The term “Transformational Leadership” has gotten a lot of attention recently. But what does it actually mean? According to experts at Northeastern University, “This transformational approach to leadership relies on encouraging and motivating followers to participate in molding a successful future for an organization.” Les Stein, Ph.D., assistant teaching professor in Northeastern’s Master of Science in Leadership program, believes a truly transformational leader can enter a struggling or stagnant organization, analyze the circumstances, and articulate needed improvements almost immediately. He or she should then be able to guide the organization in defining or redefining its core values in a way that unites the group in a common effort.
If you’re ready to use Transformational Leadership to get the most out of your leadership team, here are some tips from Women’s Business Daily.
- Give very clear instructions. When dividing up the work, write out instructions for the team members to follow as they work on their part of the project. If they aren’t familiar with this company’s particular workflow, they can use this opportunity as a learning experience so they can be more self-reliant in the future. While it’s important that you are available for questions, the more clearly you lay out the instructions, the less time you’ll have to spend assisting and fixing mistakes due to miscommunication later.
- Hold check-in meetings to evaluate progress. After the first meeting, don’t just let the group members run free to work on their own. Set up one-on-one or group meetings at crucial checkpoints so you can assess the progress of the team and clear up any confusion any members might be having. If people are behind or ahead of where they should be according to the timeline, adjust the future goals to accommodate for the change in pace.
- Be accessible for questions. If you say you encourage questions, mean it. When someone approaches you with a question, be ready to accept that question so they are encouraged to come to you for help in the future. If you are not immediately available to help, thank them for coming to you, and let them know that you’re in the middle of something and will come to help them as soon as you are available. The best practice is to give them an accurate time frame, so they know whether or not to just wait or to start working on something else to pass the time.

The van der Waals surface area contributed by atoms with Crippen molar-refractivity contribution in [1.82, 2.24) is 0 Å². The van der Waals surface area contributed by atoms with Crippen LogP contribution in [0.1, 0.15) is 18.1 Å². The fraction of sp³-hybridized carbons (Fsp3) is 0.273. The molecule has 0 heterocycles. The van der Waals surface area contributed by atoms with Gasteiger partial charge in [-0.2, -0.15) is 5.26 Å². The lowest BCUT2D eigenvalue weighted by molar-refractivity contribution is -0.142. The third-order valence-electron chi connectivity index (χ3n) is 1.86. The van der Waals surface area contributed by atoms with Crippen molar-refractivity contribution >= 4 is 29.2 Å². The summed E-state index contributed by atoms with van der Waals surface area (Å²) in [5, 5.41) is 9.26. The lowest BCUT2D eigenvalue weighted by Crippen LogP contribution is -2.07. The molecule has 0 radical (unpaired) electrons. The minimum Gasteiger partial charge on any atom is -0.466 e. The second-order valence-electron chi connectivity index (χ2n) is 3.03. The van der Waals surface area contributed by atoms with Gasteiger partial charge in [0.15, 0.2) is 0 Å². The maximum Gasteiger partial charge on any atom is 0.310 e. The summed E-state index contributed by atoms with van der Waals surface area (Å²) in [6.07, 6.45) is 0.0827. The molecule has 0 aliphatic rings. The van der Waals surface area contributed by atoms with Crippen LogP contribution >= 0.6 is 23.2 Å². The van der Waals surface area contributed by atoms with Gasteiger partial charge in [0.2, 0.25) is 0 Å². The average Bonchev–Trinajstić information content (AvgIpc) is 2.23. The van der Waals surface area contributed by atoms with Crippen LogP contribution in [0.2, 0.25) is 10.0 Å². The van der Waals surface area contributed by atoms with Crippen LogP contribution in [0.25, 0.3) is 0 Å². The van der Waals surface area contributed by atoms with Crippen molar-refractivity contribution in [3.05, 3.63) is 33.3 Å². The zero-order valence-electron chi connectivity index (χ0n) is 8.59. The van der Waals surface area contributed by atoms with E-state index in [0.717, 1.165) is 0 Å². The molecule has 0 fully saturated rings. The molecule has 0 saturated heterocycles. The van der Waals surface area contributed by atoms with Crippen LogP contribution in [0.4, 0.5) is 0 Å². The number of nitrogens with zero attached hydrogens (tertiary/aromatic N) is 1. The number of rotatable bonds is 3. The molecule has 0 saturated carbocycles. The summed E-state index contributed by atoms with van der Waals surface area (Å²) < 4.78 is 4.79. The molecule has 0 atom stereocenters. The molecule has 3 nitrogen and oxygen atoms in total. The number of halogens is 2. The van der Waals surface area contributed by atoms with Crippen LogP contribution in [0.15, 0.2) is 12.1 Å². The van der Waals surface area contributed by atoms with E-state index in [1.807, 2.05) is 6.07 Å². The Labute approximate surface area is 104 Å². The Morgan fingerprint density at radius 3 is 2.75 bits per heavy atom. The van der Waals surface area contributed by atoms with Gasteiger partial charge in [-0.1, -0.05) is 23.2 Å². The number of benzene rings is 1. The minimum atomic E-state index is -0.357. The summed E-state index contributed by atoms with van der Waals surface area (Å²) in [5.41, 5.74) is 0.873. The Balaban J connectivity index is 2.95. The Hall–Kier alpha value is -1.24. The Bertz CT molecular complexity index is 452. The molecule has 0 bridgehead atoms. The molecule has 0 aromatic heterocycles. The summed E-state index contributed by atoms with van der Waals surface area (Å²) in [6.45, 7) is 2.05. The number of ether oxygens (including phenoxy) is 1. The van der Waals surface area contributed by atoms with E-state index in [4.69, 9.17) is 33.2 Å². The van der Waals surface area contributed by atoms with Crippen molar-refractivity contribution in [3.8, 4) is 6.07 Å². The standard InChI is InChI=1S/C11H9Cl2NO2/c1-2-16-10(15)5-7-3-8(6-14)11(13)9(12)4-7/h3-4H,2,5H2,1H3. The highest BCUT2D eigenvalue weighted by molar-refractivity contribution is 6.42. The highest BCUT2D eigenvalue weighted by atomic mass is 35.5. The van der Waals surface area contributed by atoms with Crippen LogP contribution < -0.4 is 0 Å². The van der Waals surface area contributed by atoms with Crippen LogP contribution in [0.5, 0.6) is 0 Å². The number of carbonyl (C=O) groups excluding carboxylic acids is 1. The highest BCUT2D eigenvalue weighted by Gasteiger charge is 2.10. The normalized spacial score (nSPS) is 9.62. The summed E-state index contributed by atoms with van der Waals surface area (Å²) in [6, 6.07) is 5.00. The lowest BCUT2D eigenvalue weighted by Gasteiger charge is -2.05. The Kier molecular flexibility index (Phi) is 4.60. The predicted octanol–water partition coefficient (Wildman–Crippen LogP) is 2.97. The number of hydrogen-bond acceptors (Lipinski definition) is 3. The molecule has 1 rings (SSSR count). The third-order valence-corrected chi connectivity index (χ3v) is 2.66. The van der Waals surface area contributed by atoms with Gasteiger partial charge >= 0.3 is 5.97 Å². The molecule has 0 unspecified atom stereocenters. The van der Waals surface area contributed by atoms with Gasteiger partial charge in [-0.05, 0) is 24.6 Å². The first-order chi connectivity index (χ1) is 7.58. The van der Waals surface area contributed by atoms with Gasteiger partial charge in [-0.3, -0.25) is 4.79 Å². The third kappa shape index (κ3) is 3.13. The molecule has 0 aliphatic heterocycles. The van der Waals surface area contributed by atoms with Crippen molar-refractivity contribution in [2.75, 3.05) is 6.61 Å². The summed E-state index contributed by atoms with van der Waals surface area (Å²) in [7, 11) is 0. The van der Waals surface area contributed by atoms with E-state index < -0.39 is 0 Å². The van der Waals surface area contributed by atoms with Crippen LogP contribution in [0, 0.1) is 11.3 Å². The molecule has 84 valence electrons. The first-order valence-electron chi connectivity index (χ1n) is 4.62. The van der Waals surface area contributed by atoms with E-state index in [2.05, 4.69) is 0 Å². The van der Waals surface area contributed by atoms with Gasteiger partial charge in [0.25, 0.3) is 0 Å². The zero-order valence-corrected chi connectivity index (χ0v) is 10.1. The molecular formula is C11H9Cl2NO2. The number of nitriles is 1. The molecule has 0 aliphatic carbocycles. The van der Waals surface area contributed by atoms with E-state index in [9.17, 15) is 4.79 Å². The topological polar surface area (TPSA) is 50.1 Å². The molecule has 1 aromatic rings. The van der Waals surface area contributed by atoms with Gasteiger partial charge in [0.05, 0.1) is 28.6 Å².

- Give assistance, but don’t micromanage. While this style relies on you being available to assist, you want the team members to complete aspects of the job they feel comfortable with on their own. Let them be autonomous when they’re able to so they can experience intellectual stimulation, otherwise you’ll be completely overworked if you try to oversee the progress of every team member every step of the way. It’s a group project for a reason; there’s no need for you to try and do it on your own through them.
- Frame mistakes as a learning experience. If you’re working with a group that is new to the industry, there will undoubtedly be pitfalls, roadblocks, and mistakes made along the way. Don’t let your team members panic when they mess up; making mistakes is part of learning and growing. Let them learn and bounce back from their mistakes. These small failures will ultimately make them more accomplished and resilient employees.
- Give credit to the whole team for a successfully completed job. When someone is in charge of a team, it’s common for the accolades and thanks to go to the project leader. However, it’s important that you give credit to the hardworking team members who made the success possible.
Leading a team can be difficult, no matter what your leadership style. If you find you need more time to devote to running your business, VersaTel Solutions can help. Our team of HR, bookkeeping, and administrative experts can take care of day-to-day tasks for you, while you lead your team and grow your business. Contact us and we’ll work with you to make your business a success.